Choosing to challenge

On 18th March, I had the privilege of speaking to the Edrington Group for their International Women’s Day event. This year, the global theme was Choose to Challenge and for Edrington’s take, myself and the other speakers were asked to discuss how leaders who care about gender equity can sharpen their thinking and make inclusion a reality.

During the process of writing my speech, I couldn’t help but link the theme to our work. A huge part of who we are and what we do is about challenging perceptions, procedures and policy.

Facing challenges every day

The children, young people and families we work with know all about challenges. Challenges to be heard, to get the support they need and in accessing the opportunities that should be available for all.

Challenge is behind everything we do. It motivates and strengthens our purpose and pushes us in turn to challenge others in the aim of making sure no mind is left behind.

Neurodiversity Celebration Week

Thanks to the creation of Neurodiversity Celebration week, which ran from 15th-21st March this year, there has been plenty of discussion and activity around identifying challenges and promoting opportunities for everyone. 

What I especially value is the inclusion of ‘Celebration’. It goes beyond awareness promoting the value of diversity and encouraging people to act or make changes in the way they support those with learning difficulties. 

1 in 5 people are neurodivergent. And it can be these very people who find that their potential is being threatened by the stigmas associated with having a learning difficulty. It’s especially important to combat this at an early age through informing, supporting and empowering. That way, we can focus on the strengths possessed by children and young people with learning difficulties, from creativity to problem solving, or out-of-the-box thinking – the list goes on.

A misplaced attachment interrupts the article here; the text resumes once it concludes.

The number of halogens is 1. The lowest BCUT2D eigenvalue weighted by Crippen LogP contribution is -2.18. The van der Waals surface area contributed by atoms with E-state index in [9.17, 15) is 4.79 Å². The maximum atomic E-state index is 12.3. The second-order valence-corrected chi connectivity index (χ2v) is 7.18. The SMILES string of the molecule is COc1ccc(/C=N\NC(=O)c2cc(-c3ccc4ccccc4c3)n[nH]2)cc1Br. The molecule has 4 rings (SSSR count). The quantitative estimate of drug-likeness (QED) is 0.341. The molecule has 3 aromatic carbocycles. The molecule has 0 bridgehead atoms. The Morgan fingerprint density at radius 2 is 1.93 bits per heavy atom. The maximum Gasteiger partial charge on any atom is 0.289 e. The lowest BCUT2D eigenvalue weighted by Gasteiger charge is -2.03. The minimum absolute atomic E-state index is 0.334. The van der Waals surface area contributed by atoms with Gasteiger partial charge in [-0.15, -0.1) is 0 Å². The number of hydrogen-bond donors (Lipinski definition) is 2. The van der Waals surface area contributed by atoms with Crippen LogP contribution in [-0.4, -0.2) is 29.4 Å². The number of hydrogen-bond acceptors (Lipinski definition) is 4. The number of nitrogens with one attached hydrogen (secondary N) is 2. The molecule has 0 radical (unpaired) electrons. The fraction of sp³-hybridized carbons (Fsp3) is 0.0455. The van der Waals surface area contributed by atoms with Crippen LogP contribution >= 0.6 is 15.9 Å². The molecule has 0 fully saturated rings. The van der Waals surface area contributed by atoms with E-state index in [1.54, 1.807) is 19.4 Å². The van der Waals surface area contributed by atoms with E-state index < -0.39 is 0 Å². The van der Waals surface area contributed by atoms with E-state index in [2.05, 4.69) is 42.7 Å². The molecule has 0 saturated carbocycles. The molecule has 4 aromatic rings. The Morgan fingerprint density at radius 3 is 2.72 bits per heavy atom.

That’s where we come in, filling knowledge gaps, calling out the bias, breaking down barriers, raising awareness in education, increasing the availability and quality of additional support and paving the way for a world where difference is understood, and more importantly, valued.

Planning our 21st Anniversary has allowed the team to reflect on how far we’ve come in promoting neurodiversity. By collaborating with others with a common goal, we’ve helped families find their voice and a platform to be heard and taken seriously as they work to live life the way they deserve. There’s still a long way to go, but we’re here to take on the challenge.

Watch this space.

Another challenge on the horizon

I’ll be grabbing my tartan and clocking up the miles by joining Team Mindroom in this year’s Kiltwalk. As with everything at the moment, the fundraising challenge is virtual this year. But it’s more important than ever with many local charities funding efforts taking a real hit in the pandemic.

There will certainly be a spring in my step knowing that every penny raised will help us support more children, young people and their families. Follow our journey and donate here.

Alyson Miller
Chief Executive Officer